Senate liberals, conservatives join to push balanced-budget amendment

WASHINGTON — WASHINGTON -- Conservatives who hate raising taxes and liberals who cannot stand to cut spending have joined to bring the Senate to within a handful of votes of passing a constitutional amendment later this month to require a balanced budget.

Sen. Paul Simon, the liberal Democrat from Illinois who is the measure's chief sponsor, is not predicting victory yet, but he said in an interview that he had detected a gradual increase in support. He has been pushing the measure for several years, and won a promise from the Senate majority leader, George J. Mitchell of Maine, a firm opponent of the amendment, for a vote sometime in this Senate session, which may end by Thanksgiving.


The deficit issue has forced itself over the years into the consciousness of both the right and the left, and it is good politics to promise to do something about it.

While most people think that the only way to cope with the deficit is to both raise taxes and cut spending, each wing of this tenuous alliance argues that only the approach the other side dislikes need be used.


But the opponents, led by Sen. Robert C. Byrd, the very powerful Democrat from West Virginia, got a boost on Friday when President Clinton weighed in on their side. Mr. Clinton denounced the amendment as a "budget gimmick," and said it was so vague that appointed judges would end up making decisions elected lawmakers should take on.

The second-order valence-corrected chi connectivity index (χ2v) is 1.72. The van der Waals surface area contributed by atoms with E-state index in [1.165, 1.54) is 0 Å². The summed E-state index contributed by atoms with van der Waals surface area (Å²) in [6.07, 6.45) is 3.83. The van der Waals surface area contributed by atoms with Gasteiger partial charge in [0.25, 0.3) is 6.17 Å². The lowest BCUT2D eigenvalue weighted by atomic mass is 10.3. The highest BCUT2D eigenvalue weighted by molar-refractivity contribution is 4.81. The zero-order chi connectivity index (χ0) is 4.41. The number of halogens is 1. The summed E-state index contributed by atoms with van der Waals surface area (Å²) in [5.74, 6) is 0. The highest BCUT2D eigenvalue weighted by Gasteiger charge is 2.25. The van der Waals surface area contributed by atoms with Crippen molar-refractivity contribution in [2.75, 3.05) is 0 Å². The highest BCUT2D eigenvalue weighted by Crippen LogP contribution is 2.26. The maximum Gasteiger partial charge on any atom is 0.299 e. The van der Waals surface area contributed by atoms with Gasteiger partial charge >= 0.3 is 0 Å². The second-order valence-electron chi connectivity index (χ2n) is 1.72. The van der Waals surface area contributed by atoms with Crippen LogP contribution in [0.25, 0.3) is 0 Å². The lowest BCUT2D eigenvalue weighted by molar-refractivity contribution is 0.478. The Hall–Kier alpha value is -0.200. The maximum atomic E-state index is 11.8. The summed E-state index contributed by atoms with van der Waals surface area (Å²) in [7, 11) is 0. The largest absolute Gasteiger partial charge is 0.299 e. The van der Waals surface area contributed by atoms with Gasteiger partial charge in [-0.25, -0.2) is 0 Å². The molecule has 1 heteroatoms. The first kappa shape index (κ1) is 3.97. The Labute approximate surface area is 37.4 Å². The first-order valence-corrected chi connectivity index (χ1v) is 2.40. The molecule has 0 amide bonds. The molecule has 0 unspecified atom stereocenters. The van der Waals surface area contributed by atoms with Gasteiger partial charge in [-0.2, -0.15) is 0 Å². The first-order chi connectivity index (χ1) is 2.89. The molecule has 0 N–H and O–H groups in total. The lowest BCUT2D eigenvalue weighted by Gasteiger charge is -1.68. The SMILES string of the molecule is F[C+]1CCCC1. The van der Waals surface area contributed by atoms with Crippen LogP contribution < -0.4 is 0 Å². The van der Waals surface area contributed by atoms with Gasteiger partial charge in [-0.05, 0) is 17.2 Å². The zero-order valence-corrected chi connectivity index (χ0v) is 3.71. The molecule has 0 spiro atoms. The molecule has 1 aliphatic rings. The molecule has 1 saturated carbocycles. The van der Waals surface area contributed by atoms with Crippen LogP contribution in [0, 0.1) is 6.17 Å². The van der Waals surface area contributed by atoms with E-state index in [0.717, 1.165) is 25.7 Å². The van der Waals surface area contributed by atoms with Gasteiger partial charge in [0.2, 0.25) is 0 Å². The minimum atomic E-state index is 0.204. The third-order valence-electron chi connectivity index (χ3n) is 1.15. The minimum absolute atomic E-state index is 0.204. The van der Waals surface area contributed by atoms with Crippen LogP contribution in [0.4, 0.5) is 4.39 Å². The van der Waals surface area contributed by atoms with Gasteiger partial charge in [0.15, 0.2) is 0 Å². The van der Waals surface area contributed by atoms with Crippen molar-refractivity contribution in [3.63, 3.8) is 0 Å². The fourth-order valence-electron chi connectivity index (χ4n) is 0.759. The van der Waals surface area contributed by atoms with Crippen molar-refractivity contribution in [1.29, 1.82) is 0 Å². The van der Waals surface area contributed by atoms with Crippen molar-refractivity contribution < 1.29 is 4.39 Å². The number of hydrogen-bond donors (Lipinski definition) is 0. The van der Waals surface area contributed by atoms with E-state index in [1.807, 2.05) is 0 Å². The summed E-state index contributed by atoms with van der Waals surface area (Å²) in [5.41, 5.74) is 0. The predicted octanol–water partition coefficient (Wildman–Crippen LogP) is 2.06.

Mr. Clinton's letter to congressional leaders said the amendment would hurt average American families and require some combination of "huge increases in taxes," "massive reductions in Social Security benefits" and "major cuts in Medicare and Medicaid that would make it impossible to pass meaningful health reform legislation."

While presidents have no veto on constitutional amendments, Mr. Clinton's intervention still matters, especially because 16 of the 20 senators who have not announced their position on the measure are Democrats. With 60 supporters identified through public statements and interviews and 20 declared opponents, the backers need only 7 of the undeclared senators to get the two-thirds majority an amendment must have under the Constitution. Opponents need 14 of them to defeat it.

The Senate is expected to vote in about two weeks on the measure, which would require a balanced budget in 1999.

If the Senate adopts the amendment, an equally close vote is expected in the House. In July 1992 supporters got 280 votes in the House, nine less than they needed. Democratic leaders then made an intense effort to defeat the measure.

Should both houses adopt the amendment, it would require the approval of the legislatures of 38 states within seven years to become part of the Constitution.

Mr. Simon told the Senate last Monday that the amendment was necessary to force lawmakers "to make some tough decisions." He said nothing "other than a constitutional restraint" would do that.

Under the amendment, the president would be required to send a balanced budget to Congress.


The measure's provisions could be waived when a declaration of war was in effect or when a joint congressional resolution was enacted declaring that the country was involved in a military conflict "which causes an imminent and serious military threat to national security."